Despite the images on US television, it has been a quiet weekend for us here in Cairo. I have been thinking a lot about the images CNN shows, and they are of course at one level real and important. And as US embassies and other symbols of American influence are the scenes of protests and violence, the images take on an added intensity. It did remind me that Wolf Blitzer’s regular show is called “The Situation Room,” and he is always breathless no matter what he is reporting on. (I have always thought he would have made a fine weatherman). Do you remember when the situation room was reserved for the President when he met with his national security advisors when there was a real global crisis?
The Morsi government has come under criticism from the West for its response to the embassy protests here. Commentators have said that he and his government stressed the negative aspects of the film rather than the need to protect US interests. I find the prevalence of this reaction to be incredibly myopic. Morsi is building domestic support for his presidency, and whether one believes in free speech or not, he had to outright condemn the idiocy of this film. He and others from the Muslim Brotherhood quickly condemned the violence and as of tonight have secured the Embassy and the surrounding streets. Seems like a job pretty well done to me, though perhaps not according to the timeline we would have preferred.
I was pretty surprised at Obama’s statement that Egypt is not an ally. And I was not surprised that those around him had to quickly retract this statement to stress that indeed we were partners. This statement undermined Morsi domestically at a time when this was a very dangerous thing to do. Obama does not usually make mistakes like this, but the heat of the campaign season seems to have gotten the best of him on here.
It is instructive to reflect back on Obama’s soaring speech that he gave here in Cairo June of 2009, a speech I was moved by at the time for its idealism and vision. It was also the first reading that I assigned to my class here. In the speech, Obama said:
That does not lessen my commitment, however, to governments that reflect the will of the people. Each nation gives life to this principle in its own way, grounded in the traditions of its own people. America does not presume to know what is best for everyone, just as we would not presume to pick the outcome of a peaceful election. But I do have an unyielding belief that all people yearn for certain things: the ability to speak your mind and have a say in how you are governed; confidence in the rule of law and the equal administration of justice; government that is transparent and doesn’t steal from the people; the freedom to live as you choose. These are not just American ideas; they are human rights. And that is why we will support them everywhere.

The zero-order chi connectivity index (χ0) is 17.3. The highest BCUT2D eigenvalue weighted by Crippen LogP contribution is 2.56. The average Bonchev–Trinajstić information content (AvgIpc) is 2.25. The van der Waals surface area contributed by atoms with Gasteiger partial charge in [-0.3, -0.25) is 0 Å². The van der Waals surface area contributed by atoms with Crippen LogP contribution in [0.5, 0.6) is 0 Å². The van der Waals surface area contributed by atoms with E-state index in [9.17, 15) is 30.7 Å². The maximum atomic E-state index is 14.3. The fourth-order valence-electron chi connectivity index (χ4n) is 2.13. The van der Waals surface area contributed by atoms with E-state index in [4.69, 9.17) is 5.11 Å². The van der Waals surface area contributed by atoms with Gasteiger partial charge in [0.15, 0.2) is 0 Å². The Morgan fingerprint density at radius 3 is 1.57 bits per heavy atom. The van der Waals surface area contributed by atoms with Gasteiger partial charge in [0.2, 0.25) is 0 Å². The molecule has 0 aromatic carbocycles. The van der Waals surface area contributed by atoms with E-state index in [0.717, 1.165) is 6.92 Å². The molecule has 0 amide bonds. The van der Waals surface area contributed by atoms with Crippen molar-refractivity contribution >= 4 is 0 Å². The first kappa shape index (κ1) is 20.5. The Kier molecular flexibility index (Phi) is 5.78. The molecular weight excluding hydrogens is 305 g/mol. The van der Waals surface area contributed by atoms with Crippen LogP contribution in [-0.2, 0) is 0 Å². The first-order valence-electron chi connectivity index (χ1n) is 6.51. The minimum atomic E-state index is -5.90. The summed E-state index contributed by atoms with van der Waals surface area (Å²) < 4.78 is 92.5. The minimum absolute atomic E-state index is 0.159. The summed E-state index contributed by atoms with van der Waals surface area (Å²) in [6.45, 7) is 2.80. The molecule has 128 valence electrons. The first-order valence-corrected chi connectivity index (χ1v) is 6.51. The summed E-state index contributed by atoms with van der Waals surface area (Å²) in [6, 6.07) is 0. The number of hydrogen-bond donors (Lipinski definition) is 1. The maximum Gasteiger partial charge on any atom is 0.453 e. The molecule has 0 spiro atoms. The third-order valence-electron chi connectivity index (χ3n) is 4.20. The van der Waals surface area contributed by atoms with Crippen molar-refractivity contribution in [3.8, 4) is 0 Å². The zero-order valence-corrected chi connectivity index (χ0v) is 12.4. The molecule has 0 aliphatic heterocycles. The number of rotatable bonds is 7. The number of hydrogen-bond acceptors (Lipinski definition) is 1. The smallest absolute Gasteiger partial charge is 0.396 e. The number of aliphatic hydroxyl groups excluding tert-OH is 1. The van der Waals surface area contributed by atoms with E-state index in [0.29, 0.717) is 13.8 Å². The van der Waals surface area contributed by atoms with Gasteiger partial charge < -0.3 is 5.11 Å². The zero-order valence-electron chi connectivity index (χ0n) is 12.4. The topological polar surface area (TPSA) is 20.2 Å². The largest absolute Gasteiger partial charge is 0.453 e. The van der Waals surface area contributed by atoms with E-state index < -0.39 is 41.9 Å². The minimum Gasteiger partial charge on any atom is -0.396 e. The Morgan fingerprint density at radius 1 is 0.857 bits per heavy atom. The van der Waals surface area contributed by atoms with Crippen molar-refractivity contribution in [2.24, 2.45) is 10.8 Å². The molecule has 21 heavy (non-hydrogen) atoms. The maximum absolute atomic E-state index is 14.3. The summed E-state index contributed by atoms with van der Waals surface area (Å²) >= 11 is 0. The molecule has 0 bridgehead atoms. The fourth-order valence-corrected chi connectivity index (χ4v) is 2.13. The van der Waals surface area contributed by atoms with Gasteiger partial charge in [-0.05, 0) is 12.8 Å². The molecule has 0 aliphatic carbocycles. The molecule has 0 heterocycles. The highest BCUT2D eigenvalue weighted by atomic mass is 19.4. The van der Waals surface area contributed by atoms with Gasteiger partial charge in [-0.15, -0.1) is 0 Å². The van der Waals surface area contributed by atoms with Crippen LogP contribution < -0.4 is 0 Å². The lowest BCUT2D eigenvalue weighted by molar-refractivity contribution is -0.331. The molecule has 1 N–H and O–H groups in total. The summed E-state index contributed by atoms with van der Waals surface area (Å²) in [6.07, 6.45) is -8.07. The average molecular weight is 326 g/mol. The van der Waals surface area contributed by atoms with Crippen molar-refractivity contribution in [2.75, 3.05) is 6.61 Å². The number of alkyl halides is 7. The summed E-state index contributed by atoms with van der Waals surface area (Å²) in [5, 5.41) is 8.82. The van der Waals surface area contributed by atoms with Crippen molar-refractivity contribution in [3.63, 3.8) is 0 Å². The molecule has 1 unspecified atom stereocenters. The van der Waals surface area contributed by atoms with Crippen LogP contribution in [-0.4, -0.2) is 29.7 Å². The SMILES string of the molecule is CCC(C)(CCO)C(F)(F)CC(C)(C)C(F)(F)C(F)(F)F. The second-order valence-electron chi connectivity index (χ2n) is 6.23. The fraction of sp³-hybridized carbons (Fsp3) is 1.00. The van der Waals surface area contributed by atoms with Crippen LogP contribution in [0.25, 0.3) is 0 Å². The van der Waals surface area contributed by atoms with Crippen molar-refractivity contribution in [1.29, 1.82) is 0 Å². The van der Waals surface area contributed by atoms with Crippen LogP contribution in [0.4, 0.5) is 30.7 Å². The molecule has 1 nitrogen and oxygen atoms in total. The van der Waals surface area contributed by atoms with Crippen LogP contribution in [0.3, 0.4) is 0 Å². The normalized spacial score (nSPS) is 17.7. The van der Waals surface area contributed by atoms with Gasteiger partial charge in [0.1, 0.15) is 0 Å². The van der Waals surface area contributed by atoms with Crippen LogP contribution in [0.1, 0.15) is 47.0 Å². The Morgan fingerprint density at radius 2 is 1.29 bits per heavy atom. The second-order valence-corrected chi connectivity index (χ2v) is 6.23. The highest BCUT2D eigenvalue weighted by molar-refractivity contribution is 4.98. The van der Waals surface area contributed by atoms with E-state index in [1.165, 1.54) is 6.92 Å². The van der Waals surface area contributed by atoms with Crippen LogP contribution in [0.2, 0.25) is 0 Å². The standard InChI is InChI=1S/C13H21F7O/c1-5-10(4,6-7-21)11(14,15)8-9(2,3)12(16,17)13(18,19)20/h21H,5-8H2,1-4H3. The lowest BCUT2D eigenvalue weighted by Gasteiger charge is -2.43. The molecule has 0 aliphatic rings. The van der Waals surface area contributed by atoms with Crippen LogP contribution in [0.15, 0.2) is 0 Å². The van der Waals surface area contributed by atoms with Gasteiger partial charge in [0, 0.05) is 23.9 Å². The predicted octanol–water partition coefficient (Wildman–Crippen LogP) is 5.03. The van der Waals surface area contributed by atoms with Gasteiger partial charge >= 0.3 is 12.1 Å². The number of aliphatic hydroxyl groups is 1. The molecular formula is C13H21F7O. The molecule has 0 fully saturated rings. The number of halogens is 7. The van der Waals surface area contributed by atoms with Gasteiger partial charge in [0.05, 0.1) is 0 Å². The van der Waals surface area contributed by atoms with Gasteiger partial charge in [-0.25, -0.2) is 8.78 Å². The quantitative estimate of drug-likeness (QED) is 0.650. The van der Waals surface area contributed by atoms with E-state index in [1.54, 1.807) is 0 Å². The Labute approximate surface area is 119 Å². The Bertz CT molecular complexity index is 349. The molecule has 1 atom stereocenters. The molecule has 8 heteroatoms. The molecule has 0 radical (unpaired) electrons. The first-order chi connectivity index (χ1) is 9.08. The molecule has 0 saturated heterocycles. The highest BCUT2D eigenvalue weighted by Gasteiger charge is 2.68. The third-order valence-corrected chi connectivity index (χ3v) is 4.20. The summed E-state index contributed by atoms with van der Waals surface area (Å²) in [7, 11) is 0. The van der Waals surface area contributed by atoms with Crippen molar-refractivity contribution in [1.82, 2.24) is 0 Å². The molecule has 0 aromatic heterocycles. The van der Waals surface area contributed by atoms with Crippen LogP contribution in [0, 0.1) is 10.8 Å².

(Do read the whole speech at the link above, it is one of his best.)
I guess sometimes you need to be careful about what you ask for. Despite widespread disagreement about politics here, most agree that the last elections in Egypt were fair and democratic.
So as a calm descending on Cairo while the US withdraws non-essential personnel from Sudan and Tunisia, I suspect that these protests that were ignited by this offensive movie (it is still blocked here so I have not seen it) have and will morph into a more general expression of opposition to the US for its legacy of support for repressive regimes across the region and of frustration for the widespread hardship that life in this region brings to so many. For a nuanced and balanced discussion of this, I encourage you to delete CNN from your favorites and to add AlJazeera, and this discussion of the recent events in the region.
All seasons pass, don’t they? I will watch with great curiosity as the Arab Spring gives way to summer, fall and winter. To quote John Barlow from Weather Report Suite , who wrote many songs for the Grateful Dead:
Winter rain, tell me why.
Summers fade and roses die.
The answer came; the wind and rain.